The Power of Stories: How to Tell Your Company’s Story

2018-03-16T13:28:19+00:00 March 28th, 2018|
  • What is the “story” of your company, department, organization, and team?
  • How about YOUR personal and professional story?

The fundamental role of “story” in business is to create a method by which audiences (customers, prospects and colleagues) understand and emotionally bond with a brand, organizationally and individually.

Because of our entertainment culture, stories are more powerful than ever.

Yes, your “company story” has the power to make an emotional connection with your clients and colleagues. They can captivate your audience and cause them to stick around, waiting for the next chapter.

What do you think happens next? Your customers and employees become so invested in your story that they want to be a part of it.

  • For your employees, that means thinking long-term and staying loyal to the organization.
  • For prospects, that means converting into paying customers.
  • For existing clients, that means having loyal brand advocates.
  • A great story can inspire years of purchases and organizational loyalty!

Whether it’s politics, sports, professional wrestling, or your business – we are ALL in “show business!”  Therefore, we must tell our story!

But how? Where do you start?

Whether it is a movie, television program, or your corporate story, certain fundamental elements are found in all stories. Let’s examine the ingredients that create a compelling business story:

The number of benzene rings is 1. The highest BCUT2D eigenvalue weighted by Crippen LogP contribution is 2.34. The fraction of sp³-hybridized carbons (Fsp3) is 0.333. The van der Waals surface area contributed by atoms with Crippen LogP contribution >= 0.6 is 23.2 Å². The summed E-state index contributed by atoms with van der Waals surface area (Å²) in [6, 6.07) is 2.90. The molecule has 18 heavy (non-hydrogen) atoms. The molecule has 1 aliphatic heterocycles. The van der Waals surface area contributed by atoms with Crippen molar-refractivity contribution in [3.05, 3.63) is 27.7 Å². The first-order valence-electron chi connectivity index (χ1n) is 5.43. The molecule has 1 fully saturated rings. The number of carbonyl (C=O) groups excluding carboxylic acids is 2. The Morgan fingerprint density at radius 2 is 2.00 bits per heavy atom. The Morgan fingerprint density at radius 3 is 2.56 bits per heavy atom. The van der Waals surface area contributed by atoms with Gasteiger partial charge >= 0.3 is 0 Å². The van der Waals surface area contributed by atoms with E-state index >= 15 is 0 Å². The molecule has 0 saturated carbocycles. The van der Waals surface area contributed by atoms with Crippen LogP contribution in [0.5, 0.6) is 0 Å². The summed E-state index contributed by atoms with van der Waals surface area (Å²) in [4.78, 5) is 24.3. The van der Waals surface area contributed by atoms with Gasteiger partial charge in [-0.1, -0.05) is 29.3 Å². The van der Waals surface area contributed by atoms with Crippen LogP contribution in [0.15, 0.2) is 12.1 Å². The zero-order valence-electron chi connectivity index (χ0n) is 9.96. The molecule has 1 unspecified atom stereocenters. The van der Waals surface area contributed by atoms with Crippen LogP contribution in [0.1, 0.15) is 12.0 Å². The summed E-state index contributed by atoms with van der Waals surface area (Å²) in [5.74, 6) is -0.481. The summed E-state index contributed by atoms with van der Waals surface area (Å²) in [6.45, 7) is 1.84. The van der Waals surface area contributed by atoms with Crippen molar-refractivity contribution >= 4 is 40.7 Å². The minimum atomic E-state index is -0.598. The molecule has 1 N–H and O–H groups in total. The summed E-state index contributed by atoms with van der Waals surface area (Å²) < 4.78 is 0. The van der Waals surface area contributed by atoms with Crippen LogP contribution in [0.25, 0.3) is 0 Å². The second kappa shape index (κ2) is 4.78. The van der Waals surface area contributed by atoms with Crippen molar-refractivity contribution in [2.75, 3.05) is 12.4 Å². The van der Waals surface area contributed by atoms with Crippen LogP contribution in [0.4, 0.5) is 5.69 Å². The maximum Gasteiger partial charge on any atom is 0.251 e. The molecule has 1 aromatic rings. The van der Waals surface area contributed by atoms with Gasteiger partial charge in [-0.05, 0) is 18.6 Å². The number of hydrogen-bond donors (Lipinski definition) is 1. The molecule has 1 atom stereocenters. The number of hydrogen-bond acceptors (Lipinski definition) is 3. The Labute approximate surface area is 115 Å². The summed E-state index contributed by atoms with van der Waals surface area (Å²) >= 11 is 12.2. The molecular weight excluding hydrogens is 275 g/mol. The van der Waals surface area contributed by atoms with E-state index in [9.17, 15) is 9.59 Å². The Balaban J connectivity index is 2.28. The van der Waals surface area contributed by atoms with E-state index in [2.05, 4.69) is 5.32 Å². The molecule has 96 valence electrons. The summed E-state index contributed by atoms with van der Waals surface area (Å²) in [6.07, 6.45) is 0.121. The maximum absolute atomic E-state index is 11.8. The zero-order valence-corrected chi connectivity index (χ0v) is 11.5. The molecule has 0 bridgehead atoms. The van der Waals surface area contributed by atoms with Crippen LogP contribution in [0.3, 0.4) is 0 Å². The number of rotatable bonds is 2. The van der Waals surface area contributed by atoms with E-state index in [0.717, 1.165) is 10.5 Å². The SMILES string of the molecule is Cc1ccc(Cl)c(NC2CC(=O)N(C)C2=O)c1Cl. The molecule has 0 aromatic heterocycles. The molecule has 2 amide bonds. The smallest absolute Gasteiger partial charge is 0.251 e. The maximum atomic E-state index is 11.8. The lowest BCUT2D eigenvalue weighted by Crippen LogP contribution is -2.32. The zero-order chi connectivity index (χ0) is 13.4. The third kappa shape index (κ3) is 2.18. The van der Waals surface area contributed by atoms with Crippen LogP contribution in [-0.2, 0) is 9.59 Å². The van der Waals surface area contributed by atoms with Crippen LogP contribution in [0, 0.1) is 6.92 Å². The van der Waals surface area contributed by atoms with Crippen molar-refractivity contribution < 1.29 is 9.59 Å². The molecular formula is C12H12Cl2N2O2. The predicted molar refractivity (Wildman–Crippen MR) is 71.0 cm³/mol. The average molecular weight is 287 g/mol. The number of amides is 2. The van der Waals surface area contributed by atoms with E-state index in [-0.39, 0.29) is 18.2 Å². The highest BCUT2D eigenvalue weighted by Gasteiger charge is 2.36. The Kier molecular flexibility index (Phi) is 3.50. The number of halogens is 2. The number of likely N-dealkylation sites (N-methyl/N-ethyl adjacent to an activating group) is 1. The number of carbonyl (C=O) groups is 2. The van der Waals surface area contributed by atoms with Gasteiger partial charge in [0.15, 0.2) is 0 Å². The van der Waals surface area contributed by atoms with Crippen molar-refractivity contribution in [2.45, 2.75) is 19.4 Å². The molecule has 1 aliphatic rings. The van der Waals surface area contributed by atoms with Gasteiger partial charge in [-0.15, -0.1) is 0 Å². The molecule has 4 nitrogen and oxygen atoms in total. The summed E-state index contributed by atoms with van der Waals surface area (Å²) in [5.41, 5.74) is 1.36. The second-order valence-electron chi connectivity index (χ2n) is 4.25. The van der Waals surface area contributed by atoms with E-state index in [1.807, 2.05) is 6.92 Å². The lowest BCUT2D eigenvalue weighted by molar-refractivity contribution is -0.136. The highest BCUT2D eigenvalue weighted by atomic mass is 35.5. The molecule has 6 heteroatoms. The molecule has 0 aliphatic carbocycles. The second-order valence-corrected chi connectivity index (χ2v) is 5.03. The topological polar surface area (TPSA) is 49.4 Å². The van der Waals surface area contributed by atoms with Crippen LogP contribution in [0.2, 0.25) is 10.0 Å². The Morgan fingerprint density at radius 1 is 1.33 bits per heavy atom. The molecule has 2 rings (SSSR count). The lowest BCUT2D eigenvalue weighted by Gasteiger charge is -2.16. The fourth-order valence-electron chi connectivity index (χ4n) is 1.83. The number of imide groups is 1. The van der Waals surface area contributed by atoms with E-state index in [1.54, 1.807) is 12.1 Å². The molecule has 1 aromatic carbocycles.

The Hero

Companies get started because they fulfill a need. They offer a product or service that helps their customers overcome some sort of challenge.

When your business solves their problems, you become the hero they seek…and a story is born.

Strong Narrative Tension

Every story needs some form of dramatic tension; without it, we lose interest in the story. Your audience wants to wonder what happens next. They love the thrill of watching the hero’s journey and how they overcome all odds. The journey is perhaps the most captivating part of any story; it’s where the hero shows the audience what they’re made of.

We typically see these kinds of dramatic tension build up in a “three-act” format. It starts with “act one” – the setup or introduction. It is followed by the “second act” where the effort to resolve the conflict is established. Finally, we come to the “last act” – the resolution.

Because your business is “show business,” craft a three-act story that will have your customers cheering for you!

The Memorable Conclusion

There is almost always a well-defined, heroic resolution in every movie. The guy makes it to the airport in time to profess his love, or the lone survivor defeats the bad guys.

Take a hint from Hollywood:  don’t terminate your business story with a definite end. Instead, conclude it with the hint that something new and exciting may follow.

The Marvel Universe has done an exceptional job at this. Each superhero is like a different product, each with their own story to tell. Sometimes they branch out and do their own thing, and other times they come together to tell a story together. The point is — because we’re all so invested in their journeys, the studios can keep telling us new stories, reinvent old ones, or go back to their origins, and we’ll be just as captivated.

  • Are you ready to tell the story of why your business does what you do?
  • Do you have a compelling reason why your story is worth telling?
  • Does your story create distinction?